We use the familiar two-step process in analyzing allegations of prosecutorial misconduct. We first examine whether the prosecutor's comments constitute misconduct. During closing arguments, the prosecutor made the following remarks:
“Why would Phillip Boyce expect Kevin Patton to shoot him other than that they had an agreement to do so?
“That's Kevin Patton's own words.
“And he panicked.
“He chickened out.
“But its not good enough to chicken out.
“And he's guilty.”
Additionally, in discussing Patton's statement at the Atchison County Sheriff's Department, the prosecutor stated, “An evaluation of Kevin Patton's statement indicates his, I call it, consciousness of guilt, meaning he knew he was guilty and he was [conscious] of that fact.” The prosecutor referenced the term “consciousness of guilt” two more times during rebuttal.
Patton claims that these statements improperly set forth the prosecutor's personal opinion that Patton was guilty. The prosecutor's comment that Patton was guilty was improper. This comment is similar to the prosecutor's comments in State v. Gholston, 272 Kan. 601, 622, 35 P.3d 868 (2001), cert. denied 536 U.S. 963, 122 S.Ct. 2672, 153 L.Ed.2d 845 (2002), that “ ‘the truth is there's your murderer right there.’ ” However, after examining the context of the statement, and the jury instructions, the court in Gholston held that the comment did not constitute reversible error.
This comment by the prosecutor about Patton, standing alone, is not egregious. We presume that prosecutors do not prosecute criminal defendants who they believe are innocent. We presume that the average juror harbors similar thoughts. The fact that an attorney in the heat of battle on one occasion fails to preface an observation with the phrase, “The evidence establishes that ․” is not, standing alone, grounds for reversal. The prosecutor's comment was uttered only once. There is nothing demonstrating ill will on the part of the prosecutor. The jury was given proper jury instructions on its duty to determine guilt, the burden of proof, and that the comments by counsel were not evidence. This comment that Patton was guilty was unlikely to have changed the result of the trial. Accordingly, the prosecutor's comment that Patton was guilty is not reversible error. See State v. McHenry, 276 Kan. 513, 523, 78 P.3d 403 (2003).
Patton objects to the prosecutor's comments regarding his “consciousness of guilt.” The remarks do not indicate the prosecutor's personal belief of Patton's guilt. Rather, they reference Patton's state of mind when doing certain acts. The prosecutor referred to certain evidence as displaying a consciousness of guilt. These remarks constitute fair comment on the evidence. They were not improper.
I would conclude that it is error for a trial court to omit a jury instruction defining the term “premeditation” in the case of a defendant charged with first-degree murder or an attempt or conspiracy to commit first-degree murder.
It is the element of premeditation that separates first-degree murder from lesser offenses of homicide and that results in substantially higher penalties than other levels of homicide. I believe the Florida rule referred to by the majority and found in Anderson v. State, 276 So.2d 17 (Fla.1973), provides the best opportunity for a fair and just verdict when jurors are asked to determine the guilt of one charged with these crimes.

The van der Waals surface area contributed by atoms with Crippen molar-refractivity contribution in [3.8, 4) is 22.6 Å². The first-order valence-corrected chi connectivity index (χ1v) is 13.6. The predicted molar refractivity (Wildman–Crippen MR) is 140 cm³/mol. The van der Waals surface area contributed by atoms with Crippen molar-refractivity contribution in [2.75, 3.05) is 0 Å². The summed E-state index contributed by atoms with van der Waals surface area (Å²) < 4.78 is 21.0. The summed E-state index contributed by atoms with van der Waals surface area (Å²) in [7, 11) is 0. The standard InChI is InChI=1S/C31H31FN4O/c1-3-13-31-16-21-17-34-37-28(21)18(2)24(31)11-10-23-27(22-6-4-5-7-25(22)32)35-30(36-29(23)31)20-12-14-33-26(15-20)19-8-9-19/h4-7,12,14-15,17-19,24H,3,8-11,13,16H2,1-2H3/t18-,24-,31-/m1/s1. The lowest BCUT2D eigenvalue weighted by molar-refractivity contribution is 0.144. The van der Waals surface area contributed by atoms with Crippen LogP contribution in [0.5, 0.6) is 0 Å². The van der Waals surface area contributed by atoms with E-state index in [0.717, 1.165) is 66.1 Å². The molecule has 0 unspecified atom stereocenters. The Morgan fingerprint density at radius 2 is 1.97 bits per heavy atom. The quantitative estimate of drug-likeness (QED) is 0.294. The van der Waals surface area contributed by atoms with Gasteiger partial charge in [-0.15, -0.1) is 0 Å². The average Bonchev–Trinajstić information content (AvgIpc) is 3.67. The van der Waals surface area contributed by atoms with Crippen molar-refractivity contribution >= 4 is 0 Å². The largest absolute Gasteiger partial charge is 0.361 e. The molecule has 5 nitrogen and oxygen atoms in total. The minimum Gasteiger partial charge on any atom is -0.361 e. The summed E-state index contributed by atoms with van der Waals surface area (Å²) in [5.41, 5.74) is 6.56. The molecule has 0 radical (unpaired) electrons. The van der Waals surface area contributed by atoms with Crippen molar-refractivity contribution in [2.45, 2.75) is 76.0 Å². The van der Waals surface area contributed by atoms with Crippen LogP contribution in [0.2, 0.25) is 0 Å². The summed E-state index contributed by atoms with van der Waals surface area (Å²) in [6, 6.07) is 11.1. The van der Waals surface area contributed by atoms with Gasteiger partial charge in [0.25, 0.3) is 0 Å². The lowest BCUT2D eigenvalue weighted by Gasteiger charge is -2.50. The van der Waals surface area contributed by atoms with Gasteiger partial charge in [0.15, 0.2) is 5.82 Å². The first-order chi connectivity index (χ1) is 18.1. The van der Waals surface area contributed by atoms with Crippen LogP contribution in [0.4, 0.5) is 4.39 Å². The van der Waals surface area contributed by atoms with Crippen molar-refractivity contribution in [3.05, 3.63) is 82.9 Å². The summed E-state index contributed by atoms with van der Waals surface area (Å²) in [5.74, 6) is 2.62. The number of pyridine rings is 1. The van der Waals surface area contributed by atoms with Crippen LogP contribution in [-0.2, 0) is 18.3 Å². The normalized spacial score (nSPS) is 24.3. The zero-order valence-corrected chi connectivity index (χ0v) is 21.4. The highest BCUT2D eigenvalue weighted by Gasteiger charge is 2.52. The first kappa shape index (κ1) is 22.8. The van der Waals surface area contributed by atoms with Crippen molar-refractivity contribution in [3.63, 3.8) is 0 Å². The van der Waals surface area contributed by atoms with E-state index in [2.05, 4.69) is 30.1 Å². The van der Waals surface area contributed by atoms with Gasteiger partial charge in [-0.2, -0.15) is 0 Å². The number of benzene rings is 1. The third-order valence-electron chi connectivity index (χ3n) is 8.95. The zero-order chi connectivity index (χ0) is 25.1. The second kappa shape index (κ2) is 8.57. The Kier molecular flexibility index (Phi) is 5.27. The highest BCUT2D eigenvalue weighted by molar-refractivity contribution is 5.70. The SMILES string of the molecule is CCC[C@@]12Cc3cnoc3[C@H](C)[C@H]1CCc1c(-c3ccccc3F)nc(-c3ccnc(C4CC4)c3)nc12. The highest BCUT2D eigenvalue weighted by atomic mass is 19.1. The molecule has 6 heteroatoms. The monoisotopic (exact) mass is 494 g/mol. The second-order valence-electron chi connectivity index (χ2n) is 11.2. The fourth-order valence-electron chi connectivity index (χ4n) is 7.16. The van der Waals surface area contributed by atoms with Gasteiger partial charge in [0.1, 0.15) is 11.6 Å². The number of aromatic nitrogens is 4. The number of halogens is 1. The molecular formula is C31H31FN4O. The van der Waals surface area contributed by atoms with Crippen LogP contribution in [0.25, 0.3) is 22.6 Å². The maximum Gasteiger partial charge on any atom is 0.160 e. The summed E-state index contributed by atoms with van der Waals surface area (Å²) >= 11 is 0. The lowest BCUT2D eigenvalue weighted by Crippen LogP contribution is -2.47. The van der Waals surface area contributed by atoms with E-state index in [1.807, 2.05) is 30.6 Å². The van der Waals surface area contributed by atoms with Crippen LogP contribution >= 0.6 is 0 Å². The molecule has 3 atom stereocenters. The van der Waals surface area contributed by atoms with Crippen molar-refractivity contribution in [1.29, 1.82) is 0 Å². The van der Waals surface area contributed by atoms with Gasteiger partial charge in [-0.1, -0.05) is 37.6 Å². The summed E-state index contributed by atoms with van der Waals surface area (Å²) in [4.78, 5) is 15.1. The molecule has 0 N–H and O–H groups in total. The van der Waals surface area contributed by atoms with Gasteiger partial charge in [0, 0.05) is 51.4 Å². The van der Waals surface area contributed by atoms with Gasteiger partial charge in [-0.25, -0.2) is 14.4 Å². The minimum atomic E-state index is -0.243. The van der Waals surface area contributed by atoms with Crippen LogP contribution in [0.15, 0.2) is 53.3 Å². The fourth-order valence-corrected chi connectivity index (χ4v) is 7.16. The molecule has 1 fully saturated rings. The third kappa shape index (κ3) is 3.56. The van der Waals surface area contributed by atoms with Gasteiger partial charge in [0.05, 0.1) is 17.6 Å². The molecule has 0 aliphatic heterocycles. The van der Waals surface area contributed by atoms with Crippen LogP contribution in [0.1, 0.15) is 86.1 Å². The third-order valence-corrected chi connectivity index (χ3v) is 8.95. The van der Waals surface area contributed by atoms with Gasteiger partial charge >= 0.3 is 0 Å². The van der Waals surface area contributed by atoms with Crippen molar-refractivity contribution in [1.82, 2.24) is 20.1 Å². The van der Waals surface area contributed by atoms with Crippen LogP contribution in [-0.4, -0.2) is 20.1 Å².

I seriously question whether there is a commonly understood meaning among jurors as to the definition of “premeditation.” The fact the dictionary states a definition does not of itself establish such a common understanding. Even if the dictionary definition somewhat parallels that of the legal definition found in PIK Crim.3d 56.04(b) (2003 Supp.), we cannot know if all jurors have the same understanding as that expressed in the dictionary. As stated in Anderson, “[T]hus, premeditation is the ever-present distinguishing factor; and no doubt should be left in the minds of the jury as to its complete and full legal import. No door should be left open for confusion as to what it means.” In order to eliminate such a possibility in this state, the jury should have the benefit of the PIK instruction on this point in cases involving first-degree murder or attempt or conspiracy to commit that crime.
Since Patton did not request the instruction defining “premeditation,” we review its omission by the clearly erroneous standard. I agree with the majority that in view of the abundance of evidence on the point, there is little doubt that Patton's coconspirator, Boyce, had the requisite premeditation to kill the victim here. Patton and Boyce discussed shooting the victim before entering his house. While Patton apparently balked at shooting him, he agreed that they could get the victim in the car and push him out. It appears that even had the definition of premeditation been given, it is unlikely the jury would have rendered a different verdict had the error of omission not occurred. Failure of the trial court to instruct on the definition of premeditation under these particular facts does not require reversal.